Tuesday, October 11, 2005
by Nicholas Allanach
New York has been called an "island at the center of the world"; of course, by demarcating one place "the center" everywhere else, subsequently, becomes peripheral. This apparently insular city has also been called "the crossroads of the world", which paints an entirely different picture of the city as an interactive bustle of races and religions exchanging ideas and goods throughout the teeming streets and boroughs. This is the livelier of the two descriptions, but is no truer than the first. In fact, New York City is a paradox. While it remains a welcoming "crossroads" (i.e. "bring me your weak and huddled masses, yearning to breathe free") it is also a cold and distant "center". Glass towers, concrete, and constantly flowing streams of traffic, position New York as the proverbial financial, cultural, and political "center of the world." Such an identity must be maintained even when it is no longer true.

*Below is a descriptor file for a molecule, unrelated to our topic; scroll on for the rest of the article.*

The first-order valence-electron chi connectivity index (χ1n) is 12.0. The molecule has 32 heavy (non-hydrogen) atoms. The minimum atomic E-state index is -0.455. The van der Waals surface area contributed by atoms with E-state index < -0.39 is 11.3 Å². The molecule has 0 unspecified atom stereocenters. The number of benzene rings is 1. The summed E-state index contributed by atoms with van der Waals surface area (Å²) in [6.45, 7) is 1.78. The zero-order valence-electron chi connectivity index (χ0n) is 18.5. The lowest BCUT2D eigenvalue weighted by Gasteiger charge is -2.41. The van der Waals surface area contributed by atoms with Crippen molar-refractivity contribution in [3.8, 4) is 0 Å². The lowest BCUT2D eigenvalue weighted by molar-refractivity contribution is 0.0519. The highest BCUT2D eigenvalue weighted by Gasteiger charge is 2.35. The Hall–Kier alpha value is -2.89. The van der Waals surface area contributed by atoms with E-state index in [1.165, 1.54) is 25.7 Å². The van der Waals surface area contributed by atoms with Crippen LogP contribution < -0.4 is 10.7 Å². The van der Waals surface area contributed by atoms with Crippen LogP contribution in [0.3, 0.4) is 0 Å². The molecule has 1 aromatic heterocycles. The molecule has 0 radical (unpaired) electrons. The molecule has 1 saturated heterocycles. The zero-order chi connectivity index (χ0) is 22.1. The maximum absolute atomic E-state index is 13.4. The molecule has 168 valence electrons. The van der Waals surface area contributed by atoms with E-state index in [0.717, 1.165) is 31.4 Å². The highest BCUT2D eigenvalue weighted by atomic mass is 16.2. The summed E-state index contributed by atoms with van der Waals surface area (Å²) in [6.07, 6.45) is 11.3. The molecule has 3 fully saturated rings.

Much like the rest of the United States, New York is fueled by fantasy and myth. Admittedly, New York's power is for real; however, in this increasingly interconnected global environment, it is almost impossible to demarcate anything as a "center". At the turn of the century, New York was seen as a utopian "New World", where the possibilities and aspirations of those who settled here were wide-open, pragmatic, and opportunistic. New York is still inspired by such an imagination as it continues to defy the boundaries that restrict greater human endeavors. Thus, there are, most certainly, dreams and fantastic imaginings still associated with this mythic place. Many such dreams originate in the minds of those who live here; however, even more come from those who've never even set foot on the island. Despite these dreams, New York is no longer the "New World". In fact, the new "New World" is everywhere, it is interconnected, static, and has no center or crossroads.
What purpose can this city (and a writer living in it) then have in this "New World"?